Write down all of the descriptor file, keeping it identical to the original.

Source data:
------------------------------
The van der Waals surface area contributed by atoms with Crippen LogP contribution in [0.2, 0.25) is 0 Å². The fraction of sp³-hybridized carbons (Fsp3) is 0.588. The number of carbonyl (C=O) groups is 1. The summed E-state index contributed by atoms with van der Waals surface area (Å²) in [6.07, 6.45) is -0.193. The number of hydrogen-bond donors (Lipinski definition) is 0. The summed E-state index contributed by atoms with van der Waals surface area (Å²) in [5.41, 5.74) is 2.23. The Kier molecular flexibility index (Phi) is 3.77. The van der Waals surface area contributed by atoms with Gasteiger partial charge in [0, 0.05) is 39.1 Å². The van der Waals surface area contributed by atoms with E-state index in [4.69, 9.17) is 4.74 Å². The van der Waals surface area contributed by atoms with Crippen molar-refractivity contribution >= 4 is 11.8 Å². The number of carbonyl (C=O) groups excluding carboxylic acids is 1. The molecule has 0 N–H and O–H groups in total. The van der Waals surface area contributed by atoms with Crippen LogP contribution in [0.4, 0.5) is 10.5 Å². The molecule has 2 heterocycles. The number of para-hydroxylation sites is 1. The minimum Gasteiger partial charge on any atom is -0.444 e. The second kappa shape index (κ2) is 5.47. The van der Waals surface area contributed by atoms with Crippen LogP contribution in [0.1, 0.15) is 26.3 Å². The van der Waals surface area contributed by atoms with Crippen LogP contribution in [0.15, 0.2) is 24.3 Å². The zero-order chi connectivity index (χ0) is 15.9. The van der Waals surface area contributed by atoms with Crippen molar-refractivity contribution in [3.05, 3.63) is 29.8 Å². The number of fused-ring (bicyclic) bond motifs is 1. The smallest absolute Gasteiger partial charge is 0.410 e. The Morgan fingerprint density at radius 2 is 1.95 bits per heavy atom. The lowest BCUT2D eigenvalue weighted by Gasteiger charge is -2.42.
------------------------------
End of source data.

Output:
The van der Waals surface area contributed by atoms with Crippen LogP contribution in [0.2, 0.25) is 0 Å². The fraction of sp³-hybridized carbons (Fsp3) is 0.588. The number of carbonyl (C=O) groups is 1. The summed E-state index contributed by atoms with van der Waals surface area (Å²) in [6.07, 6.45) is -0.193. The number of hydrogen-bond donors (Lipinski definition) is 0. The summed E-state index contributed by atoms with van der Waals surface area (Å²) in [5.41, 5.74) is 2.23. The Kier molecular flexibility index (Phi) is 3.77. The van der Waals surface area contributed by atoms with Gasteiger partial charge in [0, 0.05) is 39.1 Å². The van der Waals surface area contributed by atoms with E-state index in [4.69, 9.17) is 4.74 Å². The van der Waals surface area contributed by atoms with Crippen molar-refractivity contribution >= 4 is 11.8 Å². The number of carbonyl (C=O) groups excluding carboxylic acids is 1. The molecule has 0 N–H and O–H groups in total. The van der Waals surface area contributed by atoms with Crippen LogP contribution in [0.4, 0.5) is 10.5 Å². The molecule has 2 heterocycles. The number of para-hydroxylation sites is 1. The minimum Gasteiger partial charge on any atom is -0.444 e. The second kappa shape index (κ2) is 5.47. The van der Waals surface area contributed by atoms with Crippen LogP contribution in [0.1, 0.15) is 26.3 Å². The van der Waals surface area contributed by atoms with Crippen LogP contribution in [0.15, 0.2) is 24.3 Å². The zero-order chi connectivity index (χ0) is 15.9. The van der Waals surface area contributed by atoms with Crippen molar-refractivity contribution in [3.05, 3.63) is 29.8 Å². The number of fused-ring (bicyclic) bond motifs is 1. The smallest absolute Gasteiger partial charge is 0.410 e. The Morgan fingerprint density at radius 2 is 1.95 bits per heavy atom. The lowest BCUT2D eigenvalue weighted by Gasteiger charge is -2.42.